Great Plains Studies, Center for


Date of this Version



Published in Great Plains Quarterly 6:3 (Summer 1986). Copyright © 1986 Center for Great Plains Studies, University of Nebraska-Lincoln.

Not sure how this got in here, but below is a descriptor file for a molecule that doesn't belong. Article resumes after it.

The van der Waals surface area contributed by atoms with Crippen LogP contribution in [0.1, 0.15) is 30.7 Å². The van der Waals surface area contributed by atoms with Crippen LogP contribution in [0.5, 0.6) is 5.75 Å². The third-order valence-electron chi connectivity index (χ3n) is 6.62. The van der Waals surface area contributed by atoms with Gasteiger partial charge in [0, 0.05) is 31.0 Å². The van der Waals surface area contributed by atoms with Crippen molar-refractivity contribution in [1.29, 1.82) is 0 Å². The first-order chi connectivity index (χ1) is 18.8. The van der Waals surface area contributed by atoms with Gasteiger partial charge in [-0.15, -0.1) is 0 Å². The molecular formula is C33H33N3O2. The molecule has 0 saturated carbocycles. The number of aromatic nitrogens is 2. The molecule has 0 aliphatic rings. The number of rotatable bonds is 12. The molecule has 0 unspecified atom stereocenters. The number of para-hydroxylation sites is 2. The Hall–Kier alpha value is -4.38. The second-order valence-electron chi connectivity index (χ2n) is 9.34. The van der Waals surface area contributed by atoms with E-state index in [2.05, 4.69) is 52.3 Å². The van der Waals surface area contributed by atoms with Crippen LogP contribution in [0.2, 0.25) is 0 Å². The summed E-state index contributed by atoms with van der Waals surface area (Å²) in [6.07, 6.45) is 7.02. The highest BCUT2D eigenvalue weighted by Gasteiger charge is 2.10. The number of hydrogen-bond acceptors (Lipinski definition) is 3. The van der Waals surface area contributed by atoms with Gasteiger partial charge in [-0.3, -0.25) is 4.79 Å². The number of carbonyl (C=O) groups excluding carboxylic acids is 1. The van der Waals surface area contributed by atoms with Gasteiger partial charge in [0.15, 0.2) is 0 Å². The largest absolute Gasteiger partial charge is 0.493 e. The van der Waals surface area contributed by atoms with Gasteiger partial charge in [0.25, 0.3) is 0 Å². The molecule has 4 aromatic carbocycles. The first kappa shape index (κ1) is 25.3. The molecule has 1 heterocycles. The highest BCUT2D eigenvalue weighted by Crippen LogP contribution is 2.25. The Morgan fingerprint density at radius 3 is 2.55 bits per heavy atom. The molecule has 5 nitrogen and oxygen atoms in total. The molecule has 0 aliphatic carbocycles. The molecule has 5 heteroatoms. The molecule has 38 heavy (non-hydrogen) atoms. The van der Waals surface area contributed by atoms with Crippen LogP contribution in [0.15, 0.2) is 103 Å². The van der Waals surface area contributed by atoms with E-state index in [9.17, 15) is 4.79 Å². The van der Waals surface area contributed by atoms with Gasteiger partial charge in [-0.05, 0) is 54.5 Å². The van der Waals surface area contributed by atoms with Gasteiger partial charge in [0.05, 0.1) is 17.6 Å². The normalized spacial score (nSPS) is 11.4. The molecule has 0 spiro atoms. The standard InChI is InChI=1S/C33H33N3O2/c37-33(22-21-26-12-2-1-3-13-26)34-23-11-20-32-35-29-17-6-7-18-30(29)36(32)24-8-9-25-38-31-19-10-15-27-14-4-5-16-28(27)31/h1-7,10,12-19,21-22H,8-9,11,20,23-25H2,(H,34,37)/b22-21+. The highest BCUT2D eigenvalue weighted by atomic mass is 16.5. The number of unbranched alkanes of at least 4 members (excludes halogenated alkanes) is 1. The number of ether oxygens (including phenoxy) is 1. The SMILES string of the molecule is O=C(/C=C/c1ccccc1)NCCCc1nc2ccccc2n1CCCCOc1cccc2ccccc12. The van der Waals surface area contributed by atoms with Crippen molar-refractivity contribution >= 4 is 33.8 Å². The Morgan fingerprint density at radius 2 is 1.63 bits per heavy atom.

Background. It cannot be emphasized enough that the Soviet Union is a highlatitude country. Odessa on the Black Sea coast, one of Russia's southern cities, lies at a latitude of 46°N, comparable to that of Billings, Montana, and in fact is cooler in summer than Billings (Lydolph 1977b). Krasnodar in the Kuban District of the North Caucasus, probably the most productive region in the Soviet Union, compares latitudinally and climatically to St. Paul, Minnesota. Kharkov, in the northeastern Ukraine, compares to Winnipeg, Canada; in fact, Winnipeg experiences higher maximum temperatures in summer than Kharkov does. The central black earth region of the Russian Republic lies even farther north. Thus, most of the farmland of the Soviet Union is more comparable latitudinally and climatically to parts of Canada than to the United States. In the wheat lands of southwestern Siberia, Omsk, at a latitude of 55°, lies farther north than any agricultural settlement in Canada, except perhaps the Peace River Valley, which, of course, is only a restricted area. In these northern regions, the Soviets must consider not only moisture supply but always heat supply as well (Lydolph 1963).